Game, set and mask: fans trickle in on first day of Australian Open

Fans watch the first round match between Germany’s Alexander Zverev and Marcos Giron of the U.S.. Crowd capacity for this years event has been capped at 30,000 per day following the outbreak of the coronavirus disease (COVID-19) REUTERS/Asanka Brendon Ratnayake

By Melanie Burton

Tennis fans wearing masks filtered into Melbourne Park on Monday for the start of the Australian Open, this year’s first Grand Slam event, as the host city recorded one new locally transmitted case of the novel coronavirus.

Players and staff arriving from overseas have all served 14 days of quarantine but foreign fans have been kept out as part of Australia’s tough and effective measures to get to grips with the coronavirus.

The tournament will welcome about half its usual capacity, with crowds limited to 30,000 fans a day, at its sprawling site divided into three distinct zones around the main showcourts named after Australian tennis greats Margaret Court and Rod Laver, and former state leader John Cain.

There was no rush of spectators on Monday and it was not clear if it was the overcast sky and 17 Celsius (62.6 Fahrenheit) temperature or coronavirus concerns keeping people away.

Organizers, expecting a slow start to the two-week championships, said 17,922 fans passed through the gates on Monday compared to 64,387 on day one last year.

While bushfire smoke was the main concern in 2020, health and safety are the watchwords this year with masks, physical distancing and contact-tracing at the ready to stem any outbreak.

More than 800 hand sanitizer dispensers have also been installed together with QR code checks, click and collect for food and drinks and daily deep cleaning.

“This year it has been all about making sure when our fans come on site they feel safe,” Tennis Australia’s Chief Operating Officer Tom Larner told reporters on the eve of the event.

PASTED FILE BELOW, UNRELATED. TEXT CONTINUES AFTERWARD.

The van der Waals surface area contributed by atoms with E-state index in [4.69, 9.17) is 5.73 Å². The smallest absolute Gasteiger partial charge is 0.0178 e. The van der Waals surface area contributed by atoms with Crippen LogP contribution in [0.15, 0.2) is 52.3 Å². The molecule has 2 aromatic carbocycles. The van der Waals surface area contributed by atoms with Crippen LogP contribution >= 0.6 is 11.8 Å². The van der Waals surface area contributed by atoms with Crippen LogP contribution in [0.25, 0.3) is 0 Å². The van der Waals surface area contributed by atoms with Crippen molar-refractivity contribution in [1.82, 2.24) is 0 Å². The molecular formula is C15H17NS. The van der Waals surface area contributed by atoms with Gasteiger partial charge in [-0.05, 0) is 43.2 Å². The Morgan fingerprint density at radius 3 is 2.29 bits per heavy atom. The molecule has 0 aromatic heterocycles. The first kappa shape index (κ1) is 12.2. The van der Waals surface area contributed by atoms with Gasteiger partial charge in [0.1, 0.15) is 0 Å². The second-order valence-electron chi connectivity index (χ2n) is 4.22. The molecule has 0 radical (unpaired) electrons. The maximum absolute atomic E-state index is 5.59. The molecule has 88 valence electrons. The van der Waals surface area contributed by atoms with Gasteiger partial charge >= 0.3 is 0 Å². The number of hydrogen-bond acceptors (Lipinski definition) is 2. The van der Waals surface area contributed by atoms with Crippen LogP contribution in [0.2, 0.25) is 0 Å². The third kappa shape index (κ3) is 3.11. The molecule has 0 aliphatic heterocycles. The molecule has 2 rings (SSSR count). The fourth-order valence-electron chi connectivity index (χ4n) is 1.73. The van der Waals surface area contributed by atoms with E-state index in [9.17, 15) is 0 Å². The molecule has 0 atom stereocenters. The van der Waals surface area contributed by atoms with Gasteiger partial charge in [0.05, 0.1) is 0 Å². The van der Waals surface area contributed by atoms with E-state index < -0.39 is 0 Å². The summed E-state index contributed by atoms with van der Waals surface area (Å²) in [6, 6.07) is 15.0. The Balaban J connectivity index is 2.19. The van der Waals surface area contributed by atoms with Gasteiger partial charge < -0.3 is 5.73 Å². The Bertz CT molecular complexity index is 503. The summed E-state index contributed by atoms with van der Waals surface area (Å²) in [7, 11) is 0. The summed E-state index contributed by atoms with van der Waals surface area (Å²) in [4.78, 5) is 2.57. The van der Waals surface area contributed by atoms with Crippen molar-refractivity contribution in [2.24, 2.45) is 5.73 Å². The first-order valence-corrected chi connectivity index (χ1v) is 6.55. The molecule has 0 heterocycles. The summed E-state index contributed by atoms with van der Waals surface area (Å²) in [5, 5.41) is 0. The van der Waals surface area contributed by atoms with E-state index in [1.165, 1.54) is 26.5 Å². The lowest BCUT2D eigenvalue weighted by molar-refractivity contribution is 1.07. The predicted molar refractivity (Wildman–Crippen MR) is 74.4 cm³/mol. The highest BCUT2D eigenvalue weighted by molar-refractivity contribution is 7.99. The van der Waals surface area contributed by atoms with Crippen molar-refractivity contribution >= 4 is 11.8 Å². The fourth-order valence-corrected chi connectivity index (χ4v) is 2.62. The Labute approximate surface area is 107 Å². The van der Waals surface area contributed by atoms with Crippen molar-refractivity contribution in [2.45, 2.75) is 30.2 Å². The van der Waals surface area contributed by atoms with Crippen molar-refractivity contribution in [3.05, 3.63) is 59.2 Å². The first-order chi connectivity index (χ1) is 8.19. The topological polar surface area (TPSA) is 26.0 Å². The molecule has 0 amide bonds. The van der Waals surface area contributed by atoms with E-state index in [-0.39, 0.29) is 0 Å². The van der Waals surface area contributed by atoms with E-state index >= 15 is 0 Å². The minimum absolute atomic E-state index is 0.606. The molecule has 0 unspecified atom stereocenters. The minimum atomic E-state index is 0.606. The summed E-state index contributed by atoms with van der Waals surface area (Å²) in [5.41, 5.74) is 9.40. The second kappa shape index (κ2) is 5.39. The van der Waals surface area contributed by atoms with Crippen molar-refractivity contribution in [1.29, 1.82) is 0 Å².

“The zones are set up to make sure that if we did have any positive cases on site, we can really quickly and accurately track who has been in that area.”

Australia has been more successful in combating the coronavirus than many other countries with 28,800 cases over the past year and 909 deaths, largely as a result of its decisive lockdowns and border closures.


That success has set the stage for the third Grand Slam of the pandemic, but the first to allow big crowds after the U.S. and French Opens passed safely enough but with largely empty stadiums.

But warm-up tournaments that packed out stadiums across Australia a year ago have drawn tiny crowds to Melbourne Park over the past week, even with the game’s biggest stars in action after completing their quarantine.

Undaunted fan Boris Trbojevic, 30, travelled 1,700 km from the city of Brisbane to watch the tennis for a few days and was not worried about the coronavirus or getting caught up in a lockdown if a cluster of cases were to appear.

“It’s a risk, but that’s the way it is,” he said.

“Australia as a country has been doing great. Just one new case overnight … but it’s one case out of 25 million people.”

Karen Orelli, 52, and sister Megan Batrouney, 50, said while things weren’t as cheerful as they usually are, the coronavirus virus restrictions meant things weren’t so crowded.

“We can sit together but there are two seats between us and the next people,” Orelli said.

“It’s good because you can get around, you can get onto all the courts, you can see whatever you want.”

Australia reported just one locally transmitted case of COVID-19 on Monday, in Melbourne – linked to a quarantine hotel not associated with the tennis.

Neighbouring New South Wales state was investigating another case in a returned traveller who tested positive after leaving hotel quarantine.


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